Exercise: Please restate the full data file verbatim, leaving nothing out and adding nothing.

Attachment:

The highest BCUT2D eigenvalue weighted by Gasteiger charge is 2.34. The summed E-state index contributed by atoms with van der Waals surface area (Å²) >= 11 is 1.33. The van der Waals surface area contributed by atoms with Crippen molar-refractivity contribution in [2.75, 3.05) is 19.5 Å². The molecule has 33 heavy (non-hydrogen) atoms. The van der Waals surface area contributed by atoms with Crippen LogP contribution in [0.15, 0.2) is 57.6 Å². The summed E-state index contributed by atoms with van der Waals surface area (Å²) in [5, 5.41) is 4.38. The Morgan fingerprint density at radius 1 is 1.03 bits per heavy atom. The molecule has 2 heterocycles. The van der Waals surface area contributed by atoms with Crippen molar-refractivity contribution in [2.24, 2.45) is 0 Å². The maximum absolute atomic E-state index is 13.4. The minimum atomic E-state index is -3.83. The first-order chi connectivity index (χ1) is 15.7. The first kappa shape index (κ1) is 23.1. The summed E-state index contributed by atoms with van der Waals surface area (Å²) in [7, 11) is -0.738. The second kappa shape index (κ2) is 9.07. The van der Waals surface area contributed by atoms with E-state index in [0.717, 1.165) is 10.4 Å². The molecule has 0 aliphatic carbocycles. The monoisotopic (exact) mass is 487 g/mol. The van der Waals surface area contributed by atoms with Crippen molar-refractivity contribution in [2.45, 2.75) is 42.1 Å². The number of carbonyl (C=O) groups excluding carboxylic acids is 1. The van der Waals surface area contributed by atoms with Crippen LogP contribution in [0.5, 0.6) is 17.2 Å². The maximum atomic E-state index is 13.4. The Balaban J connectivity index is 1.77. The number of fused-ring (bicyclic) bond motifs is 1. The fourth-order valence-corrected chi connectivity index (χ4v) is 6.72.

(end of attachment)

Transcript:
The highest BCUT2D eigenvalue weighted by Gasteiger charge is 2.34. The summed E-state index contributed by atoms with van der Waals surface area (Å²) >= 11 is 1.33. The van der Waals surface area contributed by atoms with Crippen molar-refractivity contribution in [2.75, 3.05) is 19.5 Å². The molecule has 33 heavy (non-hydrogen) atoms. The van der Waals surface area contributed by atoms with Crippen LogP contribution in [0.15, 0.2) is 57.6 Å². The summed E-state index contributed by atoms with van der Waals surface area (Å²) in [5, 5.41) is 4.38. The Morgan fingerprint density at radius 1 is 1.03 bits per heavy atom. The molecule has 2 heterocycles. The van der Waals surface area contributed by atoms with Crippen molar-refractivity contribution in [2.24, 2.45) is 0 Å². The maximum absolute atomic E-state index is 13.4. The minimum atomic E-state index is -3.83. The first-order chi connectivity index (χ1) is 15.7. The first kappa shape index (κ1) is 23.1. The summed E-state index contributed by atoms with van der Waals surface area (Å²) in [7, 11) is -0.738. The second kappa shape index (κ2) is 9.07. The van der Waals surface area contributed by atoms with E-state index in [0.717, 1.165) is 10.4 Å². The molecule has 0 aliphatic carbocycles. The monoisotopic (exact) mass is 487 g/mol. The van der Waals surface area contributed by atoms with Crippen molar-refractivity contribution in [2.45, 2.75) is 42.1 Å². The number of carbonyl (C=O) groups excluding carboxylic acids is 1. The van der Waals surface area contributed by atoms with Crippen LogP contribution in [0.5, 0.6) is 17.2 Å². The maximum atomic E-state index is 13.4. The Balaban J connectivity index is 1.77. The number of fused-ring (bicyclic) bond motifs is 1. The fourth-order valence-corrected chi connectivity index (χ4v) is 6.72.